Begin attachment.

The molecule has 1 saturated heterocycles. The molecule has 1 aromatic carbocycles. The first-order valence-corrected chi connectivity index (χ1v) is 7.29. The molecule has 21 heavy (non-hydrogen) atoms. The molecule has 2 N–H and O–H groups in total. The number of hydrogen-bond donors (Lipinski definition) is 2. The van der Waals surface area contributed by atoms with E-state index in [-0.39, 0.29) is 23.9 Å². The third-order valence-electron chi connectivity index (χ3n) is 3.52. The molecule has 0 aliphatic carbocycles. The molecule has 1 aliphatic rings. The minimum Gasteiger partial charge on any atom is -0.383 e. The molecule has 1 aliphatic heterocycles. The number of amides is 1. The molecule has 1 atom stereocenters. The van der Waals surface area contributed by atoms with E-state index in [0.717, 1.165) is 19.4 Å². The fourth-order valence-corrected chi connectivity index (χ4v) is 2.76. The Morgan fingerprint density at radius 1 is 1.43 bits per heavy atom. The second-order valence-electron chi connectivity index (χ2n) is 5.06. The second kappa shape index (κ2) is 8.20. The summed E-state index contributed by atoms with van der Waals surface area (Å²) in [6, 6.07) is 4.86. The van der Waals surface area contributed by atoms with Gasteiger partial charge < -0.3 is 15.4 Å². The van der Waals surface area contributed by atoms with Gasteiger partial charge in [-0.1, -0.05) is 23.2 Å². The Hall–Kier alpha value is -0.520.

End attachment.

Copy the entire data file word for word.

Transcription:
The molecule has 1 saturated heterocycles. The molecule has 1 aromatic carbocycles. The first-order valence-corrected chi connectivity index (χ1v) is 7.29. The molecule has 21 heavy (non-hydrogen) atoms. The molecule has 2 N–H and O–H groups in total. The number of hydrogen-bond donors (Lipinski definition) is 2. The van der Waals surface area contributed by atoms with E-state index in [-0.39, 0.29) is 23.9 Å². The third-order valence-electron chi connectivity index (χ3n) is 3.52. The molecule has 0 aliphatic carbocycles. The molecule has 1 aliphatic rings. The minimum Gasteiger partial charge on any atom is -0.383 e. The molecule has 1 aliphatic heterocycles. The number of amides is 1. The molecule has 1 atom stereocenters. The van der Waals surface area contributed by atoms with E-state index in [0.717, 1.165) is 19.4 Å². The fourth-order valence-corrected chi connectivity index (χ4v) is 2.76. The Morgan fingerprint density at radius 1 is 1.43 bits per heavy atom. The second-order valence-electron chi connectivity index (χ2n) is 5.06. The second kappa shape index (κ2) is 8.20. The summed E-state index contributed by atoms with van der Waals surface area (Å²) in [6, 6.07) is 4.86. The van der Waals surface area contributed by atoms with Gasteiger partial charge < -0.3 is 15.4 Å². The van der Waals surface area contributed by atoms with Gasteiger partial charge in [-0.1, -0.05) is 23.2 Å². The Hall–Kier alpha value is -0.520.